"When they translate ‘wushu’ into English, they call it martial arts," Li explains. "But if you translate it from Chinese, it is from two words: ‘stop.’ ‘war.’ You can expand it to ‘stop fighting.’ So I took a (historical) martial artist’s life and put my beliefs, my story into the film to talk about not just physical, but also mental philosophy about how to be a martial artist.

"Who’s your enemy? Who’s the most dangerous enemy in your life? I believe it’s myself. I am fighting myself. The enemy is not from outside, but inside."

At the New York Times, Terrence Rafferty pens a fairly nice piece in praise of the action star that does contain this clunker: "Except for the violence, what Mr. Li does is ballet," a comparison that should have been laid to rest after that great exchange in "Irma Vep."

In an interview from last week with Mark Bell at Film Threat, Richard Kelly tried to clarify or at least control the "Southland Tales" talk:

People have taken a rumor about the editorial situation of the film and kind of blown it out of proportion, that you’re unhappy. What’s the real situation?
Well, the real situation is that everything’s great. Sony bought the film right after the Cannes Film Festival and there was some old quote that was taken out-of-context and made in passing about how there was something bad happening with the film, and quoted as being recent news. But actually everything is great. I’m almost done with my final cut of the film. It looks like they’re setting a release date and we’re going to have a great release for the film. I’m actually incredibly happy to have had the extra time, breathing room, to finish it. You know, it’s been a long haul with this movie and so the film is in the best possible shape I think it’s ever been in, and I think it’s been like a Rubix cube, and I just needed time to solve it, and I’ve definitely solved it. Just exciting to finally show a trailer to people, just get the concept of the film out there, have them advertise and market it. It couldn’t be better, I couldn’t be happier. I think I’ve been fortunate to finally land at a big studio and have them kind of take me in and say "we believe in this film, and we’re going to let you finish it" and so… keeping my fingers crossed. You never know until that weekend, but so far it’s been amazing so, yeah, that article was, unfortunately, not accurate. It was old information and old out-of-context information. It’s all good.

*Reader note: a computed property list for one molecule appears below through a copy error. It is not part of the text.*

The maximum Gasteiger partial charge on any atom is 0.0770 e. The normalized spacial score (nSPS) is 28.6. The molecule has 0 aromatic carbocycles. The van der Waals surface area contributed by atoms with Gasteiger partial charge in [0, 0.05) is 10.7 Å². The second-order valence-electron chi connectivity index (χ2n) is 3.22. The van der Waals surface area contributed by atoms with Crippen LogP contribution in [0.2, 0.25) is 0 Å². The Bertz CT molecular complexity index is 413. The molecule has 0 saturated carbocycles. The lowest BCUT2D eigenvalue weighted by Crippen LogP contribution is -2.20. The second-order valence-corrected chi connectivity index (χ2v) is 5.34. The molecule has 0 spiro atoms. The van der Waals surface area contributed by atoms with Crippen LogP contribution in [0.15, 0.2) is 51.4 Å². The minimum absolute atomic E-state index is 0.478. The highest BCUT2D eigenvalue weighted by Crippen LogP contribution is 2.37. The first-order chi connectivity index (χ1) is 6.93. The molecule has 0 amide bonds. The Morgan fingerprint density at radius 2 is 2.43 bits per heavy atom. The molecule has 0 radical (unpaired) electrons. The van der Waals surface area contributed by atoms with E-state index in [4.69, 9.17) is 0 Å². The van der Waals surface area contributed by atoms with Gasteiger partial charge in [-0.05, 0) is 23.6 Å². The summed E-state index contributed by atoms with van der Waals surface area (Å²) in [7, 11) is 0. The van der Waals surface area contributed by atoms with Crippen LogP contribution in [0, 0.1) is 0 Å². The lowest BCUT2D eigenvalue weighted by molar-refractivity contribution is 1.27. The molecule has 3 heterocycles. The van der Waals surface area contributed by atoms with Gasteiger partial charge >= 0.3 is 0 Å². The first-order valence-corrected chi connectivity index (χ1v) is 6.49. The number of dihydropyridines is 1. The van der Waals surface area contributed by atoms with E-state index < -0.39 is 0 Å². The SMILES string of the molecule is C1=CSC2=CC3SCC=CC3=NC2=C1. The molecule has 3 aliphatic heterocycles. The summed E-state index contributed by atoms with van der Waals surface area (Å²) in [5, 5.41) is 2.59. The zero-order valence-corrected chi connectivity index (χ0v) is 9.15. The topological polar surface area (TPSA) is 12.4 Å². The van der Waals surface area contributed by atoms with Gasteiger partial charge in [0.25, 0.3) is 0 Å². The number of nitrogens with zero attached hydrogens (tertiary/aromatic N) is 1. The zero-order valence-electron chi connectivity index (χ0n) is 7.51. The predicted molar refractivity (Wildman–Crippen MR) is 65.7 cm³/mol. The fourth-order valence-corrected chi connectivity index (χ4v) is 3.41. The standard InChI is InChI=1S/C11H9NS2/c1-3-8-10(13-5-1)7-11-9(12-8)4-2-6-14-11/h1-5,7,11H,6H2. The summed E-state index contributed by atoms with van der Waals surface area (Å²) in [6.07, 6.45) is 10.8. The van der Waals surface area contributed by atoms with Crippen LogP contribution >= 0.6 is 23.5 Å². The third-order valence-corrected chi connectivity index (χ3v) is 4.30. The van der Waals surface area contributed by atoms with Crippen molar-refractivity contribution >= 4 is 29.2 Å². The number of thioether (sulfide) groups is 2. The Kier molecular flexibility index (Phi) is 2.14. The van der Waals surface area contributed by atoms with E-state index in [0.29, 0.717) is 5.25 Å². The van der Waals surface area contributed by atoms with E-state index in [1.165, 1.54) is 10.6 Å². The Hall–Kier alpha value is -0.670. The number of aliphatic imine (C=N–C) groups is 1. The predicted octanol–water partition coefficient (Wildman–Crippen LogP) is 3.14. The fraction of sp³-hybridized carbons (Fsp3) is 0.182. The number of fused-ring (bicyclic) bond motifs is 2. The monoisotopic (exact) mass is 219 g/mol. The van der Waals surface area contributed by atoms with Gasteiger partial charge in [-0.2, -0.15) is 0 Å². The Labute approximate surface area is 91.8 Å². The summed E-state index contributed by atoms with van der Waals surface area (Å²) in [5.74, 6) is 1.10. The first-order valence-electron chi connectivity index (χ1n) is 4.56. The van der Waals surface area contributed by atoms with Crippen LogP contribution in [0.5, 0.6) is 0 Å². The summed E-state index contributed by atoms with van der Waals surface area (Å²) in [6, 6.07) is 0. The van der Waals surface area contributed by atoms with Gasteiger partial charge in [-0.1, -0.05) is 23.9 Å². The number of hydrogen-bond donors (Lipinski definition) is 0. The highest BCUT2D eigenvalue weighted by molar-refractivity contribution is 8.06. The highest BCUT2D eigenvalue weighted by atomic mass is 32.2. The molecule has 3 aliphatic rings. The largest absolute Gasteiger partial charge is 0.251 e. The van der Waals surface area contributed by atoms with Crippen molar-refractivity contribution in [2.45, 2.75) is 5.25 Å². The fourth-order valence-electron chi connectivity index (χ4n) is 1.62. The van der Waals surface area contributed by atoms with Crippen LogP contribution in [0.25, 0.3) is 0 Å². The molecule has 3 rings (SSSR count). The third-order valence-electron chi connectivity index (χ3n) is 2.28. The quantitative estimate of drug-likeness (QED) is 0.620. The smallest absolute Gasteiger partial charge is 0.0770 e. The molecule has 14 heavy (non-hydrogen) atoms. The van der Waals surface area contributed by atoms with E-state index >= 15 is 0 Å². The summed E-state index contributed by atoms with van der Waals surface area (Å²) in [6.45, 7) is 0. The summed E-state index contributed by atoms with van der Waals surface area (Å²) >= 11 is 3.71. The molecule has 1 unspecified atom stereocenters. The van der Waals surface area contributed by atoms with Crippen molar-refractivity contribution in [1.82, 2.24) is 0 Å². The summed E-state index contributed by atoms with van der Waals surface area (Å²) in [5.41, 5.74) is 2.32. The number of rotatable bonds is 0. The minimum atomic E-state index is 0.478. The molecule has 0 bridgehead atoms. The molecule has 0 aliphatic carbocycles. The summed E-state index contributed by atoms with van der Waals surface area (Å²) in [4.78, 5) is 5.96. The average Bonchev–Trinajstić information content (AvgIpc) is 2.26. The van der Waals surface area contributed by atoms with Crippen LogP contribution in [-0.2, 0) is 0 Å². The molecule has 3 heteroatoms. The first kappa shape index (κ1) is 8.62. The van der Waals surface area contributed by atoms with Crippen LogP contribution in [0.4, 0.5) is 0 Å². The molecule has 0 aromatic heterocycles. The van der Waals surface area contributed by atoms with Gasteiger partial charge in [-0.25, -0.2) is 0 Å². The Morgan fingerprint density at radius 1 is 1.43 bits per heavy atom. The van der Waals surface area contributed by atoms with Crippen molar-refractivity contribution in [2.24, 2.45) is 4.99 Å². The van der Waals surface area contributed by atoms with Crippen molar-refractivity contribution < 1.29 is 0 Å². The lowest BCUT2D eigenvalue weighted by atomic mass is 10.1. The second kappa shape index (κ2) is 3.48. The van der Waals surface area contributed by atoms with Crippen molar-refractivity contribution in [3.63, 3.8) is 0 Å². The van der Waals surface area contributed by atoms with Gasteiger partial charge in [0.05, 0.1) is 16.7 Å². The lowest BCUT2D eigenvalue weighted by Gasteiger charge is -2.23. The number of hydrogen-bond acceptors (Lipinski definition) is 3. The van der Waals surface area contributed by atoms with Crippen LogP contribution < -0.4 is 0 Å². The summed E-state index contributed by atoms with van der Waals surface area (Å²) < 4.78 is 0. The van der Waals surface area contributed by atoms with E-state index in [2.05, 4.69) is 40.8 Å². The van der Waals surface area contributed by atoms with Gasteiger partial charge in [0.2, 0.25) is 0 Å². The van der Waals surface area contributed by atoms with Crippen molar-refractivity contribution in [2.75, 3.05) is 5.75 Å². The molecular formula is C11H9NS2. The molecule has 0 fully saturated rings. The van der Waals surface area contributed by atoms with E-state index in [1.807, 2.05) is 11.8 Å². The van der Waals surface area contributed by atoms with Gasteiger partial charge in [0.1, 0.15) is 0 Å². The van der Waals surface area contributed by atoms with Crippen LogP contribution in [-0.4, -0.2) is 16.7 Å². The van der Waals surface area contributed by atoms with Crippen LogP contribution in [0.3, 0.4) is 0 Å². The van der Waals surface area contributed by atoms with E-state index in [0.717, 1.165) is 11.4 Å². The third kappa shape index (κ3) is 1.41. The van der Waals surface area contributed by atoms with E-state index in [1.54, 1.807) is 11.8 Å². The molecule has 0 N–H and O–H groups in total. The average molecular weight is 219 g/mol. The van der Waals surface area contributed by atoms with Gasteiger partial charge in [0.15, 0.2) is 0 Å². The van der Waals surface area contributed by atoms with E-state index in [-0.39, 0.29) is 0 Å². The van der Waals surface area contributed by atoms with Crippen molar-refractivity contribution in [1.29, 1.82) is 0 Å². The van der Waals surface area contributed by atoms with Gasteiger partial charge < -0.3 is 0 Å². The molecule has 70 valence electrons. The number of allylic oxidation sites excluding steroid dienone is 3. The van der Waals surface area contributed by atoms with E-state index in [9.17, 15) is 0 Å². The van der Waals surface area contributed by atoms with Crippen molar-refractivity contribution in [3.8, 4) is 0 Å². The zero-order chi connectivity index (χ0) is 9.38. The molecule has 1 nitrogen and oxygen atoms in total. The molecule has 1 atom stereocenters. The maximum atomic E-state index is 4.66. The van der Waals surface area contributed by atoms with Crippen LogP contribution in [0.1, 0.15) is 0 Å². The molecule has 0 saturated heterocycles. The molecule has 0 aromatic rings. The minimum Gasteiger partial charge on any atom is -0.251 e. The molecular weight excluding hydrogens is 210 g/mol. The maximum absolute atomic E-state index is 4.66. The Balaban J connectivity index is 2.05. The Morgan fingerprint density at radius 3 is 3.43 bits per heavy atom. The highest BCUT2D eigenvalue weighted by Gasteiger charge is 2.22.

+ ‘Last Kiss’: Love in the Time Of Cynicism and Divorce (Washington Post)
+ So how adorable is Zach Braff? (Boston Globe)
+ A Star Is Borat (NY Observer)
+ Is America ready for Gael Garcia Bernal? (MSNBC)
+ Le Romantique (NY Times Magazine)
+ ‘Fearless’ Li Moves On (San Francisco Chronicle)
+ Exit Kicking: Jet Li’s Martial Arts Swan Song (NY Times)

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Rev Up

Your Portlandia Personality Test

The New Portlandia Webseries Is Going Your Way

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Carrie and Fred understand that although we have so much in common, we’re each so beautifully unique and different. To help us navigate those differences, Portlandia has found an easy and honest way to embrace our special selves in the form of a progressive new traffic system: a specific lane for every kind of driver. It’s all in honor of the show’s 8th and final season, and it’s all presented by Subaru.

Ready to find out who you really are? Match your personality to a lane and hop on the expressway to self-understanding.